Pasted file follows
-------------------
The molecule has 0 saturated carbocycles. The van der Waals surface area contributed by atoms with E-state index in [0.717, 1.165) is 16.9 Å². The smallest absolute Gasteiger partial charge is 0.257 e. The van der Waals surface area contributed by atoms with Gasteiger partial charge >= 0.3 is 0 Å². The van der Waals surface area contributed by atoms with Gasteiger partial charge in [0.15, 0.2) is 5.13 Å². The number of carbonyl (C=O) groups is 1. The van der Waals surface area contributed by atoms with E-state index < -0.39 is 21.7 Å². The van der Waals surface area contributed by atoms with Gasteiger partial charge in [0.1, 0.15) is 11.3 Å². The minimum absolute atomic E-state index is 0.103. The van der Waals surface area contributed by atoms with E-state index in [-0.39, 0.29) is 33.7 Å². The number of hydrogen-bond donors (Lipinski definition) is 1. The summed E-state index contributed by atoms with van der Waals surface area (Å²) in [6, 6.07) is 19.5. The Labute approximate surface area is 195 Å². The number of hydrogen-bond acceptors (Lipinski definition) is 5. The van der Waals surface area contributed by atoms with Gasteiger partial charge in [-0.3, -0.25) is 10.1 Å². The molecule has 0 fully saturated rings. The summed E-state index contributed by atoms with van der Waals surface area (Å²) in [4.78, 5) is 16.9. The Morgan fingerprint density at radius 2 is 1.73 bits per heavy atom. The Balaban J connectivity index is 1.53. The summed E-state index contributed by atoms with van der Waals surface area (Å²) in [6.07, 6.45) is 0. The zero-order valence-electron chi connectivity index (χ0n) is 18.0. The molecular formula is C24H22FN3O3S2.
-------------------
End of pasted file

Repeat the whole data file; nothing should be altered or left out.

The molecule has 0 saturated carbocycles. The van der Waals surface area contributed by atoms with E-state index in [0.717, 1.165) is 16.9 Å². The smallest absolute Gasteiger partial charge is 0.257 e. The van der Waals surface area contributed by atoms with Gasteiger partial charge >= 0.3 is 0 Å². The van der Waals surface area contributed by atoms with Gasteiger partial charge in [0.15, 0.2) is 5.13 Å². The number of carbonyl (C=O) groups is 1. The van der Waals surface area contributed by atoms with E-state index < -0.39 is 21.7 Å². The van der Waals surface area contributed by atoms with Gasteiger partial charge in [0.1, 0.15) is 11.3 Å². The minimum absolute atomic E-state index is 0.103. The van der Waals surface area contributed by atoms with E-state index in [-0.39, 0.29) is 33.7 Å². The number of hydrogen-bond donors (Lipinski definition) is 1. The summed E-state index contributed by atoms with van der Waals surface area (Å²) in [6, 6.07) is 19.5. The Labute approximate surface area is 195 Å². The number of hydrogen-bond acceptors (Lipinski definition) is 5. The van der Waals surface area contributed by atoms with Gasteiger partial charge in [-0.3, -0.25) is 10.1 Å². The molecule has 0 fully saturated rings. The summed E-state index contributed by atoms with van der Waals surface area (Å²) in [4.78, 5) is 16.9. The Morgan fingerprint density at radius 2 is 1.73 bits per heavy atom. The Balaban J connectivity index is 1.53. The summed E-state index contributed by atoms with van der Waals surface area (Å²) in [6.07, 6.45) is 0. The zero-order valence-electron chi connectivity index (χ0n) is 18.0. The molecular formula is C24H22FN3O3S2.